If you like camping, there’s really nothing better than including your pets in the fun! Last week we took a look at the differences between staying in an RV park or campground, and really getting away from it all by boondocking at a free campsite. While we’ve thoroughly enjoyed our boondocking experiences, it’s not always a convenient solution when you evaluate the options at your chosen destination. So, if you’ve decided on an RV park or campground, how do you find one that your pet is sure to love? It’s easy – just look for parks that providing these pet friendly services:
1. Welcome pets of all sizes. Some campgrounds impose weight restrictions, which can start at as little as 20 pounds! In my experience, a dog’s size has little to do with the quality of his manners, and therefore doesn’t preclude him from being a lovely camping guest. Of course, as dog owners, it’s important that we train our pups to behave politely in public so this misperception of big dogs being unruly doesn’t persist.
2. No breed discrimination. There are some campgrounds that don’t welcome pets of any kind, and I’m fine with that. Different parks for different folks. However, it’s unacceptable to allow some dogs and not others based on their breed. Our Buster is a German Shepherd – one of the breeds that’s often discriminated against – and to meet Buster is to love Buster. Knowing that he’s being judged by an unfair prejudice against his breed infuriates me! A dog of any breed can behave badly, and if they do campground managers should ask their owners to take them and leave – but don’t set breed specific policies that perpetuate discrimination and misinformation.
3. Clearly communicate the rules. Every campground sets its own rules when it comes to pets. Some allow you to leave pets unattended in your RV, and some do not. Some allow you to set up a pen or use a tie-out for your pets in your campsite, others don’t. Some have areas where pets are not allowed (like the pool), while others have no restrictions. Clear communication of the rules regarding pets on the campground website, and providing them again at check-in, makes it easy for pet owners to comply.
4. Provide a place to go. Designated dog walk areas with waste disposal bags and trash cans are perfect for encouraging dog owners to use a specific area to relieve their pups and clean up the waste. Some dogs will only go on grass, so an area with a couple of different surfaces will ensure all the canine guests are comfortable.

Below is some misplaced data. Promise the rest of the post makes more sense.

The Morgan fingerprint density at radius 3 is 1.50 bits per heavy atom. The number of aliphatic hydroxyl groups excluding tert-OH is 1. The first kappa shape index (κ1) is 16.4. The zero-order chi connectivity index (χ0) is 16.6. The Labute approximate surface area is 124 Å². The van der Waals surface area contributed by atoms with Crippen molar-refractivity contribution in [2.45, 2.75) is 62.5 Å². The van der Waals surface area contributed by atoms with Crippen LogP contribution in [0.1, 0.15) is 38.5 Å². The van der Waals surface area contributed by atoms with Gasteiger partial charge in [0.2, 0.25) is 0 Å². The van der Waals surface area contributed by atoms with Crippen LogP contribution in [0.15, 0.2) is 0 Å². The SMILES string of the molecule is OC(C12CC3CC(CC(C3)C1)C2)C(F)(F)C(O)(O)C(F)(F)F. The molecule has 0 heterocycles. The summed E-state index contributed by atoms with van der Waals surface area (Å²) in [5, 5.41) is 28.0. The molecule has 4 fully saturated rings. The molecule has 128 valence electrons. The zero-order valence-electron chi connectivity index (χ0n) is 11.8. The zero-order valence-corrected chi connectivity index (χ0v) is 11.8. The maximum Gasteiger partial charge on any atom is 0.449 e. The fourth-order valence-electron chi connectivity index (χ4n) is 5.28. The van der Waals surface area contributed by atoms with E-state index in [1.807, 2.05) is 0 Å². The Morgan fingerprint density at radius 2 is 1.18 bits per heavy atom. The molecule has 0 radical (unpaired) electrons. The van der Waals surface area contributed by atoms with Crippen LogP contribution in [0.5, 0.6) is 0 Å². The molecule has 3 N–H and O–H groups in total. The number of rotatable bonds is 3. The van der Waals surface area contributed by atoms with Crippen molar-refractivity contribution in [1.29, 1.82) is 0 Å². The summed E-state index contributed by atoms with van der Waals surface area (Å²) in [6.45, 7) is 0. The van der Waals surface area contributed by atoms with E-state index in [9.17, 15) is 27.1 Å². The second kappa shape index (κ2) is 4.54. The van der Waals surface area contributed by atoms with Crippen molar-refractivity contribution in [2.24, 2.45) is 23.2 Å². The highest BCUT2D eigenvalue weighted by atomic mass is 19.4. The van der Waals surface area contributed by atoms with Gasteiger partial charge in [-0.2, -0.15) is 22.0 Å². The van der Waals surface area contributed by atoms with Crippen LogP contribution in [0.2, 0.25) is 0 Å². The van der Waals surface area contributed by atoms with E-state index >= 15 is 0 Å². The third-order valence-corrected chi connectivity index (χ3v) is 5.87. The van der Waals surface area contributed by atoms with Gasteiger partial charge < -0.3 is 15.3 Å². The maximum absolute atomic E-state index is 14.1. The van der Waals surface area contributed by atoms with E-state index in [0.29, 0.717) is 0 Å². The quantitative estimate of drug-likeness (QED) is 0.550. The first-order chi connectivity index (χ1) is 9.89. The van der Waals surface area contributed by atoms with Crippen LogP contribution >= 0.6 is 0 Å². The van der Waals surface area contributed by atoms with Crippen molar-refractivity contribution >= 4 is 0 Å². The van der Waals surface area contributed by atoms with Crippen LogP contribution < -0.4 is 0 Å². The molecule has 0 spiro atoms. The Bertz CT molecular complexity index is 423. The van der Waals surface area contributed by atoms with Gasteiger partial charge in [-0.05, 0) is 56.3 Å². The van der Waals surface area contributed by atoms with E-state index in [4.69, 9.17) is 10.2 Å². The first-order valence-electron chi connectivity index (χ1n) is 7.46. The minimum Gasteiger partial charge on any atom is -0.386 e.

5. Off-leash area. After a day in the motorhome, the words “We have an off-leash area for the dogs” are music to my ears. But nothing is more disappointing than whisking Ty and Buster over only to find a fenced space barely big enough to turn around. If you have a chihuahua-size dog park, be sure to indicate that it’s only appropriate for small dogs on your website and in your marketing materials.
6. Keep the park well-maintained – including the off-leash area. For pet travelers, the safety and health of our pets is always our primary concern. Finding abandoned pet waste, broken glass, and trash in our campsite raises immediate concerns for our pet’s well-being. Dog waste or broken agility equipment in the off-leash area are also disconcerting. We understand that pet owners are responsible for picking up after their furry family members, but when they don’t, the park staff need to ensure it’s removed for future campers.
7. Help keep barking to a minimum. Dogs tend to bark at other dogs, and when one pup gets started a “sing along” often ensues. Campground managers can help reduce the amount of barking by spacing out the campers with dogs, rather than packing them all together in one corner of the park.
8. Warn of hazards in the area. Pet owners appreciate being made aware that there are bears or coyotes in the area, or that pets have gotten sick from swimming in a nearby pond, so they can take proper precautions with their pets.
9. Provide information on local resources. Dog friendly hiking trails, pet supply stores, the closest 24-hour animal hospital – these are all pieces of information that pet owners would love to receive when checking into a campground.
10. Designate camping cabins as pet friendly. Many campgrounds have camping cabins that can be rented by people traveling without their own camper or RV. These camping cabins are pretty basic with wood floors and minimal furniture and would make a wonderful alternative to a hotel for pet travelers – yet only a few places have any rentals designated as pet friendly. Campgrounds could charge a reasonable pet fee and it would be a win-win for everyone.
Can you think of other things campgrounds could do to be more pet friendly?